This was the first of three designs used during the reign of Alfonso XII. The second of these is in the style of the Spanish issue of 1st August 1875 and was used between 1876 and 1879:
Notice how the logo 'ULTRAMAR' (literally 'countries beyond the seas') gives way in 1877 to 'CUBA'5 .
Values are generally from 5c to 1 peso. The
12½c value is a particular feature of these stamps. Certain
colours - especially green, grey, ultramarine, black and pink - characterise the issues.
Between 1880 and 1888, we find a design that is particular to Cuba:
There is a story attached to the red surcharge on the issue of 1882: “Surcharges on stamps of 5, 10 and 20 centavos of the issue of 1882, were occasioned by the removal of stamps of these denominations. There was an attempt to hide this by way of a fire, apparently started on purpose, during the night of 9th to 10th of April 1883, in the Post Office. The designs used for this surcharge were typographical figures used by the Government in the production of lottery tickets.”6
As we can see from the banner, Plate 15 shows an issue of 1880. Continuing in 1883, I have grouped four stamps together (19-22), since they demonstrate key points about the stamps in use between that year and 1890. The banner becomes ‘CUBA – IMPRESOS’. There is a new currency (1 peso = 100 centavos = 1000 milésimas). Postage stamps range in value from ½m to 20ct. Values in milésimas were ½m, 1m, 2m, 3m, 4m and 8m and in any year the stamps of these values were in the same colour. Centavo values started at 2½m and went up to 20ct (0.2 of a peso) and there was a different colour for each value. This currency remained in force until the 1898, though there was a degree of inflation over the period of fifteen years, with the highest value going up from 20ct to 2 pesos, a ten-fold increase.
Alfonso XII had married his second wife, María Cristina of Austria, in 1879. This lady was to assume
great importance in the history of Spain during the next few years. When Alfonso died in November 1885 at
the early age of 28, there were three heirs, of whom only the third concerns us here. This was Alfonso XIII,
born after the death of his father. During the infancy of the king, María Cristina acted as Regent. By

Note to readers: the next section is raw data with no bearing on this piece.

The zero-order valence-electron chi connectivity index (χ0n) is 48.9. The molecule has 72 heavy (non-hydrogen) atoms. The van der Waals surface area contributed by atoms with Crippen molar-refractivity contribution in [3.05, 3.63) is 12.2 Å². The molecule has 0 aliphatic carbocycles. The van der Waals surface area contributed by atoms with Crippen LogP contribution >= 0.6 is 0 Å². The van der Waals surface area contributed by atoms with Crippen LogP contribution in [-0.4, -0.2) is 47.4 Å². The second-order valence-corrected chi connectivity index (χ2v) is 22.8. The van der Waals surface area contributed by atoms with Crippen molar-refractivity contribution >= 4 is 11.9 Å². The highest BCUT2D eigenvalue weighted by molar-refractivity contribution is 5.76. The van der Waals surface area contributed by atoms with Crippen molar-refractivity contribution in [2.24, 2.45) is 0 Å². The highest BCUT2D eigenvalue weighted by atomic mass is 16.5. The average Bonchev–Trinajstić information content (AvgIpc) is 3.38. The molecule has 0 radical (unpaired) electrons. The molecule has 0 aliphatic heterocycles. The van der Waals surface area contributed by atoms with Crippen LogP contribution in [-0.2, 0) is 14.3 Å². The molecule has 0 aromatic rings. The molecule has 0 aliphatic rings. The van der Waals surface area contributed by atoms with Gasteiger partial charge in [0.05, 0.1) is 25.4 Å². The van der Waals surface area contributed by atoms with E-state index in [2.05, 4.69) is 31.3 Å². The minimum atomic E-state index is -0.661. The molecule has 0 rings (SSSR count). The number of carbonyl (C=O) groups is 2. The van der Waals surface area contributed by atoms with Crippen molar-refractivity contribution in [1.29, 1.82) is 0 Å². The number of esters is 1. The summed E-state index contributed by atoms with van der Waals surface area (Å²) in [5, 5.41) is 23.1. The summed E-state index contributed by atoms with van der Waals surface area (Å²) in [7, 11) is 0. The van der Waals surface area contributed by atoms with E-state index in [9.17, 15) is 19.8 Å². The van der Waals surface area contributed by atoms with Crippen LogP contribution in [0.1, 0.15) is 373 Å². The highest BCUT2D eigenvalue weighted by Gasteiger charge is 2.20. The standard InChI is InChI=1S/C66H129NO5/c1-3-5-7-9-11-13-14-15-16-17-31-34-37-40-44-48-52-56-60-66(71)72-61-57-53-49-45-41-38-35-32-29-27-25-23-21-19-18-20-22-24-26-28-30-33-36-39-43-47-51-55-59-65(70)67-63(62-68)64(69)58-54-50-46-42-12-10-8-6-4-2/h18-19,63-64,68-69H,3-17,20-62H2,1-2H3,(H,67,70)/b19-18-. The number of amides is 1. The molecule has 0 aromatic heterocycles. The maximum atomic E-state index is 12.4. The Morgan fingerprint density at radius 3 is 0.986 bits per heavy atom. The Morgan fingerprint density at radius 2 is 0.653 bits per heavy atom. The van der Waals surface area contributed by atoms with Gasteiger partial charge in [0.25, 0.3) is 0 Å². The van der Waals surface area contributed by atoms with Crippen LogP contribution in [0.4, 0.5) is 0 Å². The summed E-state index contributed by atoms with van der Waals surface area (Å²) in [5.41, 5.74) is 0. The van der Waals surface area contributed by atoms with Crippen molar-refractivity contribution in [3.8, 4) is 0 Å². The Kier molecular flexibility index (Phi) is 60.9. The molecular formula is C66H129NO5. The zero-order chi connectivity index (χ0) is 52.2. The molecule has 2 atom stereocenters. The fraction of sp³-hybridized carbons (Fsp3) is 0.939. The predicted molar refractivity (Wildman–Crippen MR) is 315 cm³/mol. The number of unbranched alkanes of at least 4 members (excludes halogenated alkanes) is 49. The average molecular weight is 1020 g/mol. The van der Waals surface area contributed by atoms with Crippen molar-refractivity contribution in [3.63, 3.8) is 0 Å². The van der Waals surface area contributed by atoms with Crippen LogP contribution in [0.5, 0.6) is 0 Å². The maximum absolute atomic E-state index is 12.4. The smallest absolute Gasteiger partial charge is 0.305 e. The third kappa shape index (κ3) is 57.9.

the time Alfonso XIII had come of age in 1902, Cuba was no longer a colony of Spain.
Nonetheless the period of the Regency is of considerable interest in the stamps of both Spain and Cuba. Between 1890 and 1898 we see the famous tipo pelón or ‘babyhead’. As in the case with the later issues of the reign of Alfonso XII, the milésima values are of the same colour. In 1894, they were printed in a striking pink:
It is my experience that used stamps are relatively rare during the period 1875 to 1898. It looks as though remainders found their way into the hands of dealers and collectors on a large scale.
The Spanish-Cuban-American War
During 1896 the rebels made substantial progress in their march on Western Cuba and at one point looked likely to take Havana. During this year, there was an insurrectionist stamp along the lines of the one of 1874 (11). I also have to hand a Spanish official of 1896, ornate as official and revenue stamps often are:
The last Spanish colonial issue in Cuba came in 1898, with the tipo cadete (cadet):
At this time, Alfonso XIII was twelve years old. As the Regency drew to a close, Cuba was slipping from Spain’s grasp.
1. This article first appeared in The Official Journal of the Spanish Study Circle, February, 2014.
2. All comparisons with stamps issued on the Peninsula are based on Catálogo Unificado EDIFIL de Sellos de España, 2012. Additional information I have taken from the Catálogo Especializado de Sellos de Cuba (1997), Primera Edición, Edifil S.A. The great majority of the stamps are from my own collection. These are shown in colour. There are a few very rare stamps of which a photograph is given, in black and white only. These are from the Catálogo Especializado. Spanish catalogue definitions of colour are translated into English.
3. EDIFIL list an issue of the 1st Republic in Cuba in 1871, not found in Spain.
4. Catálogo Especializado, p41. It does not appear that these stamps were actually used. They are very rare. To aid clarity, the original has been amplified slightly.
5. This was not the first time that 'ULTRAMAR' figured on a Cuban colonial stamp. Remember the Isabel II issue of 1869.
6. EDIFIL, 32 (My translation).